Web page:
Alice Elliott Dark

My Blue Trunk

Recently I had an email from my Paris friend. I still think of her that way, though she hasn’t lived in Paris for twenty-five years. Her email was vivid and full of details about events that moved her in some way. Her sensibility was present in the type on the computer screen, and I had the sensation, as I always do, that her writing was a true expression of her being, and that I was fully in the presence of another mind. The email was a continuation of a long-term conversation we have had with each other for nearly forty years. Every so often we agree we should go back to writing paper letters, but we have gotten used to the flexibility of email as a medium where it’s fine to write a couple of lines or even words–everything ok? The shift has cost us the depth and breadth of the letters we once wrote over days and weeks, but that has been made up for by frequency, and the sense of proximity an email offers in knowing the person was just there, thinking of you, pressing the send button.

I haven’t printed her emails out as a collection to put in my blue letter trunk, though it would make sense to keep them with her letters, stacked in packets wrapped with elastic hair ties and ribbons. My resistance isn’t based on any feeling about the inferiority of email as a medium, though I used that as an excuse for years. When I consider the matter more deeply, however, I understand that what really inhibits me is the fact that I have my side of the exchange too, in my sent file. I could include it, but I can’t decide if it belongs.

This hesitation contradicts my old fantasy of being half of a correspondence collected in a book of letters. My Paris friend dreamed of that, too, and part of our early bond was based on admitting that ambition. A volume of letters seemed to us a potent symbol of what it meant to be a successful artist. When we began to write each other, a starry possibility of posterity shone over our bent heads. Neither of us copied our own letters before we sent them, though, but trusted the other to keep them for when our biographers came looking.

I have kept her letters, along with almost every other I’ve ever gotten. My letter trunk is blue and nearly full. Every so often I open it and add a new packet, though this is infrequent now that paper letters are rare. When I do I glance at my stash, the accumulation of decades, I don’t reread, not yet. Someday I’ll bring the trunk into my bedroom and read through them all. I used to have a fantasy about what will come of this session. I expected to be surprised by all I’ve forgotten, events and people both. I’d be moved, and impatient, too. (Hundreds of daily letters from my grandmother, for example, as prosaic as it comes.) At this point I’ve let go of many fantasies, including what my old letters might do for me. Honestly, I don’t know. I can’t imagine throwing my letters away, though that may change too.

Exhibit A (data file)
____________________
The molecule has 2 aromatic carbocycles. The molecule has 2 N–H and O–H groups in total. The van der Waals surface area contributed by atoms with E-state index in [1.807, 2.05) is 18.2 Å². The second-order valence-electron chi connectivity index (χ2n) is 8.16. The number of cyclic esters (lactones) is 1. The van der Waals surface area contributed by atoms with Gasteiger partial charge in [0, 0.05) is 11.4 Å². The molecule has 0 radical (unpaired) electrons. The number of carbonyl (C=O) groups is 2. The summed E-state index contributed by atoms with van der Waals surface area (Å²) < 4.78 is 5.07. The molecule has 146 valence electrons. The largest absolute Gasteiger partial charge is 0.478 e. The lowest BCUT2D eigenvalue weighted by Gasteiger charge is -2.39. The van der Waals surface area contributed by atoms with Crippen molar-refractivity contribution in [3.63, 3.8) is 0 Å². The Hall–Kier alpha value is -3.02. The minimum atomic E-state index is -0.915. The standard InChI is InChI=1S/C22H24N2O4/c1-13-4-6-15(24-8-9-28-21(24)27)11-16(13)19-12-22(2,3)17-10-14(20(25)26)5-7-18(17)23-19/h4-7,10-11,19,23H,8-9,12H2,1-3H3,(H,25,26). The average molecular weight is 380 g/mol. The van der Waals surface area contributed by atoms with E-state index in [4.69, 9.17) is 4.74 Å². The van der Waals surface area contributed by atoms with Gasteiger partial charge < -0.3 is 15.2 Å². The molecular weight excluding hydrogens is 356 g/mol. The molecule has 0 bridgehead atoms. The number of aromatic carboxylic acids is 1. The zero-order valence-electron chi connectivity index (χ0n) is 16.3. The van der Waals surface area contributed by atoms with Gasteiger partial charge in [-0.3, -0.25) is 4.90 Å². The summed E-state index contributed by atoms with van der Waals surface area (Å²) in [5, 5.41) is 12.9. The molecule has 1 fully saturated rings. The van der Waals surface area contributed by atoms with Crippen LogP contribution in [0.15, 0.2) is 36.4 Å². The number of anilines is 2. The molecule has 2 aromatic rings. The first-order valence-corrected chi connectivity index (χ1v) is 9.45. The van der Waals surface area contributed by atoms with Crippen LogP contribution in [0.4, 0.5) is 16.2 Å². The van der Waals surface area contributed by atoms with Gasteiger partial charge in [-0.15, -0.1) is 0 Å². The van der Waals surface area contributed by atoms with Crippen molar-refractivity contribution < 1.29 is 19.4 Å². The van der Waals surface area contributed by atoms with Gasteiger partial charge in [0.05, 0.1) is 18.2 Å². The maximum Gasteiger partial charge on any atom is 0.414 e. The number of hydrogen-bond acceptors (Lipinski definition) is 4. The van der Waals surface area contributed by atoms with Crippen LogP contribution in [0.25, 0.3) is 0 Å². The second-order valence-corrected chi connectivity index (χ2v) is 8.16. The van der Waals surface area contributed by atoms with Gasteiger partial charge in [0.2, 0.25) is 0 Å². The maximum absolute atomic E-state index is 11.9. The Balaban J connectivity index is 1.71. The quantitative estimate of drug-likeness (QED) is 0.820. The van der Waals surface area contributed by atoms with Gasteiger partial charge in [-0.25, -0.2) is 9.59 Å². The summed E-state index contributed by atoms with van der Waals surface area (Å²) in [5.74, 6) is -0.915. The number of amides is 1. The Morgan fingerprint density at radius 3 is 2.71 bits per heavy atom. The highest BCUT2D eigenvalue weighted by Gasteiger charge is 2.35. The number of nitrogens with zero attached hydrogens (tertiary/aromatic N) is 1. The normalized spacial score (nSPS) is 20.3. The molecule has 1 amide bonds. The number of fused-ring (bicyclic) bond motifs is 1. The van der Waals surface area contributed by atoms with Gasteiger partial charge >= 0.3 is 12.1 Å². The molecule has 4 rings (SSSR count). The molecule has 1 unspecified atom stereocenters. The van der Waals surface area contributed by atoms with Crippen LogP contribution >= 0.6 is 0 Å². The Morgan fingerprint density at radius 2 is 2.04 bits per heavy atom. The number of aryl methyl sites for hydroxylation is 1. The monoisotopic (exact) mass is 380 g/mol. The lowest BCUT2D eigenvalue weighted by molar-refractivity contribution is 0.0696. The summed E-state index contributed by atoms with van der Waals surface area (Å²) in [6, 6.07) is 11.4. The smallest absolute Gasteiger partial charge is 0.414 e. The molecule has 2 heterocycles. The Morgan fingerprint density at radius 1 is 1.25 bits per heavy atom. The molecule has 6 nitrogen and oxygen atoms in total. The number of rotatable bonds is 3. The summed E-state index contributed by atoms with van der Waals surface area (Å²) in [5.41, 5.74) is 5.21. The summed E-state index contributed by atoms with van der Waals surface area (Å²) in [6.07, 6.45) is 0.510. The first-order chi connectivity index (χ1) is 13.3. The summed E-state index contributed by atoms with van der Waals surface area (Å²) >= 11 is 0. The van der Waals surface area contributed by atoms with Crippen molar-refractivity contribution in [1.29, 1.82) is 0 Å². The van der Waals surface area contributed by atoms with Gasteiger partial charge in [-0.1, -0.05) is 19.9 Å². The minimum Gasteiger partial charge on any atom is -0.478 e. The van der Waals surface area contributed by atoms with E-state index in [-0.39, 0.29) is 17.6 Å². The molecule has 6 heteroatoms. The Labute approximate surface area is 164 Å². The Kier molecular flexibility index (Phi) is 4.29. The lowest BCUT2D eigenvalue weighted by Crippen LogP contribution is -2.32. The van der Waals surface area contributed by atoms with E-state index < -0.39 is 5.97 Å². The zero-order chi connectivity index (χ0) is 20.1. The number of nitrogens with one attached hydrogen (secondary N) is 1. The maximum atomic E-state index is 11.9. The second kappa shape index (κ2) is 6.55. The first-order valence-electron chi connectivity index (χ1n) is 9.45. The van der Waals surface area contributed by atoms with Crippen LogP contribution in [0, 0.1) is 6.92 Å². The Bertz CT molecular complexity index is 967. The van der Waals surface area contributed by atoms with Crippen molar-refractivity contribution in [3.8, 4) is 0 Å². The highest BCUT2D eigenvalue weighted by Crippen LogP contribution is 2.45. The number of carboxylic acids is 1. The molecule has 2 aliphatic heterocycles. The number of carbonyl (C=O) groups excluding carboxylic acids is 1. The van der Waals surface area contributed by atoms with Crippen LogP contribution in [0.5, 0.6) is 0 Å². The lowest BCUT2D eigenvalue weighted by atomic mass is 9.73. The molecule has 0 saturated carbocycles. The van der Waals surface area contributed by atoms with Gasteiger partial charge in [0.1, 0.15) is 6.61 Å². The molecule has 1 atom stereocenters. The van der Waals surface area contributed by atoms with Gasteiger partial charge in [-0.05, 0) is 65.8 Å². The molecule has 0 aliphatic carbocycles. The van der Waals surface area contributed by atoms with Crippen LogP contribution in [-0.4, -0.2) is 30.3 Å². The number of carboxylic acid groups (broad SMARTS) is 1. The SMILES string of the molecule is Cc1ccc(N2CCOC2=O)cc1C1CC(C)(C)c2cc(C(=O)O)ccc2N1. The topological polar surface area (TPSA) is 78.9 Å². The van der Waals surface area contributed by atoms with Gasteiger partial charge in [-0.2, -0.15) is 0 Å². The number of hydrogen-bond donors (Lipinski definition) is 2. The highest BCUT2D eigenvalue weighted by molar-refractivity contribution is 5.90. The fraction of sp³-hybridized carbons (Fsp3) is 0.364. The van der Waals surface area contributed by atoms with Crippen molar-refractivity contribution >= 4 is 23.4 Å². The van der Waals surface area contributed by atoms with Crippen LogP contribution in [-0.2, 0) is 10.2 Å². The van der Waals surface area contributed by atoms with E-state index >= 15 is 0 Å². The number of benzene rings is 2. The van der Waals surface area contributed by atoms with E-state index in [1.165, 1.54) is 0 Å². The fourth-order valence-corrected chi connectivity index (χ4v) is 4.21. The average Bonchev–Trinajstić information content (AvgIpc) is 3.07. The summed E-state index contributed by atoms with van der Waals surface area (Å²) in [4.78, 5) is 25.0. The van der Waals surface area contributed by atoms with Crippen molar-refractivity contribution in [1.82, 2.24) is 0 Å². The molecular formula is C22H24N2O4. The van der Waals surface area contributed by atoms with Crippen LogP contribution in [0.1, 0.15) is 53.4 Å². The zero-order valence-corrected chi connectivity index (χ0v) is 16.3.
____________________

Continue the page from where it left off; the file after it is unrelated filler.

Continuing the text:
About ten years ago I sorted all the loose letters into categories, but the letters from romances that predated my marriage had already been archived, bundled with memorabilia into folders. I placed a high value on my love life. There’s a packet in the trunk from a boy I met over a spring vacation when I was fourteen, my first real kiss and attachment. I read the end of his letters first, to see how he signed off. My happiness depended on seeing the word love on the page. Love and more than love—I wanted a declaration. I love you.

“You’re boy crazy,” my mother told me after witnessing one of my many intense, hushed receptions of one of these letters and the opposite mood that followed; garrulous, hectic, and insistent that my sudden shift to extroversion had nothing to do with my mail. A few years ago while cleaning out her closets for her I found three paper bags full of letters from boys that she’d kept and carried from house to house. “Throw them away,” she said. “I’ll never look at them again.”

I’d planned to tease her about her own boy crazines